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Meet The GeForce GTX 780 Ti

Nvidia GeForce GTX 780 Ti Review: GK110, Fully Unlocked
By , Igor Wallossek

Alright, so, Nvidia frankly didn’t need to do much to make its 780 Ti a sharp-looking piece of gear. I traced the history of this industrial design in The Story Of How GeForce GTX 690 And Titan Came To Be, and remain impressed with the work that Nvidia’s engineers did to make its latest high-end card aesthetically pleasing and mechanically effective.

This is GeForce GTX 780 Ti...This is GeForce GTX 780 Ti...

...and this is Titan...and this is Titan

The GeForce GTX 780 Ti is changed minimally from the design we already know. The card’s model name, etched into the fan shroud, is now painted black—a more noticeable contrast against the silver body than before. Also, the heat sink sitting under that big polycarbonate window is black as well, standing out more ominously than Titan’s aluminum fins. Because the 780 Ti is limited to 3 GB of GDDR5, the final difference is a lack of memory packages on the back of its PCB.

Otherwise—yeah, it’s a very similar-looking product that measures 10.5” long, employs the same centrifugal fan, and offers a similar display connectivity suite. You get two dual-link DVI ports, HDMI, and a full-size DisplayPort connector.

Under the hood, of course, there’s a fully-functional GK110 GPU running at higher clocks than Titan. But Nvidia cites the same 250 W TDP as Titan (indeed, that’s the number it uses for GeForce GTX 780, too). The company says that this is correct—careful binning lets it turn on more of the processor and operate at higher clocks without exceeding the 250 W board power figure.

As a result, GeForce GTX 780 Ti employs the same eight- and six-pin power connectors as 780 and Titan.

Although Nvidia sometimes limits the number of cards that can be used together, it supports four-way SLI configurations with GeForce GTX 780 Ti. Of course, you'll need a compatible platform; it isn't enough to simply use a Z87-based motherboard with its 16 lanes of third-gen PCIe divided up, for example. A properly-equipped X79 board will work, as will a mainstream system with the right PLX switch.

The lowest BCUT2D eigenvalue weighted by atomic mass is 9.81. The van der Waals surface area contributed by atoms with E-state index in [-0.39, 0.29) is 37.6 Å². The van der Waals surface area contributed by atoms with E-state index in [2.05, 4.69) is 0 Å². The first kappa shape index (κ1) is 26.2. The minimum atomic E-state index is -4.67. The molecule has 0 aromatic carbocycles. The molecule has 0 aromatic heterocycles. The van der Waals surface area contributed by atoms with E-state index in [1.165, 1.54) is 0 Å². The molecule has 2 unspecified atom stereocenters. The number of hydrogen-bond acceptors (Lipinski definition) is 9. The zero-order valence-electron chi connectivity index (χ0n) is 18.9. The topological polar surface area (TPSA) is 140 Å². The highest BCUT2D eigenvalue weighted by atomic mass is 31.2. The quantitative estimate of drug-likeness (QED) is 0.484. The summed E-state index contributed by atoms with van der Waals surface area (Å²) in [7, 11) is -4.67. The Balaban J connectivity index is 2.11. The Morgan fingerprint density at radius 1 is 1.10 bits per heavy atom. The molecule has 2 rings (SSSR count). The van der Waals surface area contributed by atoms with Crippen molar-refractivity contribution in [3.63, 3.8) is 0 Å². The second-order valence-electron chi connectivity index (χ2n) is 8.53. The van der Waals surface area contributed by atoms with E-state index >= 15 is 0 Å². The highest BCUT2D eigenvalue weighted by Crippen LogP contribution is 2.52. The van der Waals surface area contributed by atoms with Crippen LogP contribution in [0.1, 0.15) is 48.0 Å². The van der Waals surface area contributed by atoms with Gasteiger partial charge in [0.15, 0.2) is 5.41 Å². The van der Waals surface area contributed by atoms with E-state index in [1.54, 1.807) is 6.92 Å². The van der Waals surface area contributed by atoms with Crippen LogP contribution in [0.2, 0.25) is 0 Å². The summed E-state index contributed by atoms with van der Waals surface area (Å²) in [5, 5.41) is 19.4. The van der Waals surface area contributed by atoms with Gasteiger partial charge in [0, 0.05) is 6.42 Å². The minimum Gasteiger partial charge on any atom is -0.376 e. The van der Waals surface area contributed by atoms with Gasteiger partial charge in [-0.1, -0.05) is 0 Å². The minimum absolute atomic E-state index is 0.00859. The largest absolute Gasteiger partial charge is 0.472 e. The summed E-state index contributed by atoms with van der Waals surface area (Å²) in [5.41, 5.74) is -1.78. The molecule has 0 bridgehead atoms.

Nvidia also makes a big deal about software adding value to GeForce GTX 780 Ti. To begin, there’s a three-game bundle that includes Assassin’s Creed IV: Black Flag, Batman: Arkham Origins, and Splinter Cell Blacklist. I rarely get very excited about game bundles, and this one is no exception. Assassin’s Creed is a console port designed for PlayStation 3 and Xbox 360. Batman hasn’t been getting the warmest reception. And I’m personally not a devotee of the Splinter Cell franchise. Nevertheless, that’s still $170 of free games for folks interested in the trio of titles.

More compelling to me is the beta introduction of ShadowPlay (finally). Not everyone is going to get as much of a kick out of this—mostly because not everyone wants to record and play back moments from their digital conquests. However, as a former WoW raider, I have a directory of boss kill videos from back in the day that simply slammed my PC as I tried to capture them with Fraps. Offloading the encode would have been simply brilliant, and I know there are plenty of folks looking for the same functionality today. For more on ShadowPlay and its impact on gaming performance, check out Nvidia's Shield Revisited: Console Mode, Streaming, And More.

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